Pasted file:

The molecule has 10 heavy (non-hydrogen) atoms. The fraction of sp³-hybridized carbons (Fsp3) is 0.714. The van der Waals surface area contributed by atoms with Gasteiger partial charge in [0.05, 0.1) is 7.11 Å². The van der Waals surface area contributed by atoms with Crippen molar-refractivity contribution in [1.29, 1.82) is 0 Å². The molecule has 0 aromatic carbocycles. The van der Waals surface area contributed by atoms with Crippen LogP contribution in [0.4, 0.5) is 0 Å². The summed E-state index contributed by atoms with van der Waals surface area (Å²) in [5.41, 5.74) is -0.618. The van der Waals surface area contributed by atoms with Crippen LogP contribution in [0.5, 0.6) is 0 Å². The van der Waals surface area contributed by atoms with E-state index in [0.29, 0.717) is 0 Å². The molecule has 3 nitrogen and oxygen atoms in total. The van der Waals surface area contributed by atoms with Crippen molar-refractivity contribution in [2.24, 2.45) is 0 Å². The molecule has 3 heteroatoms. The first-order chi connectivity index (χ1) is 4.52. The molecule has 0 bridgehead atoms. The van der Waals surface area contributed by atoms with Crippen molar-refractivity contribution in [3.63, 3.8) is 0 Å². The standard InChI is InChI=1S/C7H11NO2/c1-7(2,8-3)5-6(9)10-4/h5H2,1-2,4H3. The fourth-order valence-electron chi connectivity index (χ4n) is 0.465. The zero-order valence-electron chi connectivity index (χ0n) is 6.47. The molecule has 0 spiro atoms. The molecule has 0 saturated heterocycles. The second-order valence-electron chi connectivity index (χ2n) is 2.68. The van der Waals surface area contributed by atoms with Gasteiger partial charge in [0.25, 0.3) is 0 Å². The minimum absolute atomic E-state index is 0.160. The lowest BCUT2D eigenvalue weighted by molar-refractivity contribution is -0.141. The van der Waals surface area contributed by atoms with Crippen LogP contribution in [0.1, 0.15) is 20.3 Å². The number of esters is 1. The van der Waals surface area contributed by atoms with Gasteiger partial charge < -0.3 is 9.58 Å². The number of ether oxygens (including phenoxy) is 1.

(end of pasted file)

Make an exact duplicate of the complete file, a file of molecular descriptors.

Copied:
The molecule has 10 heavy (non-hydrogen) atoms. The fraction of sp³-hybridized carbons (Fsp3) is 0.714. The van der Waals surface area contributed by atoms with Gasteiger partial charge in [0.05, 0.1) is 7.11 Å². The van der Waals surface area contributed by atoms with Crippen molar-refractivity contribution in [1.29, 1.82) is 0 Å². The molecule has 0 aromatic carbocycles. The van der Waals surface area contributed by atoms with Crippen LogP contribution in [0.4, 0.5) is 0 Å². The summed E-state index contributed by atoms with van der Waals surface area (Å²) in [5.41, 5.74) is -0.618. The van der Waals surface area contributed by atoms with Crippen LogP contribution in [0.5, 0.6) is 0 Å². The van der Waals surface area contributed by atoms with E-state index in [0.29, 0.717) is 0 Å². The molecule has 3 nitrogen and oxygen atoms in total. The van der Waals surface area contributed by atoms with Crippen molar-refractivity contribution in [2.24, 2.45) is 0 Å². The molecule has 3 heteroatoms. The first-order chi connectivity index (χ1) is 4.52. The molecule has 0 bridgehead atoms. The van der Waals surface area contributed by atoms with Crippen molar-refractivity contribution in [3.63, 3.8) is 0 Å². The standard InChI is InChI=1S/C7H11NO2/c1-7(2,8-3)5-6(9)10-4/h5H2,1-2,4H3. The fourth-order valence-electron chi connectivity index (χ4n) is 0.465. The zero-order valence-electron chi connectivity index (χ0n) is 6.47. The molecule has 0 spiro atoms. The molecule has 0 saturated heterocycles. The second-order valence-electron chi connectivity index (χ2n) is 2.68. The van der Waals surface area contributed by atoms with Gasteiger partial charge in [0.25, 0.3) is 0 Å². The minimum absolute atomic E-state index is 0.160. The lowest BCUT2D eigenvalue weighted by molar-refractivity contribution is -0.141. The van der Waals surface area contributed by atoms with Crippen LogP contribution in [0.1, 0.15) is 20.3 Å². The number of esters is 1. The van der Waals surface area contributed by atoms with Gasteiger partial charge < -0.3 is 9.58 Å². The number of ether oxygens (including phenoxy) is 1.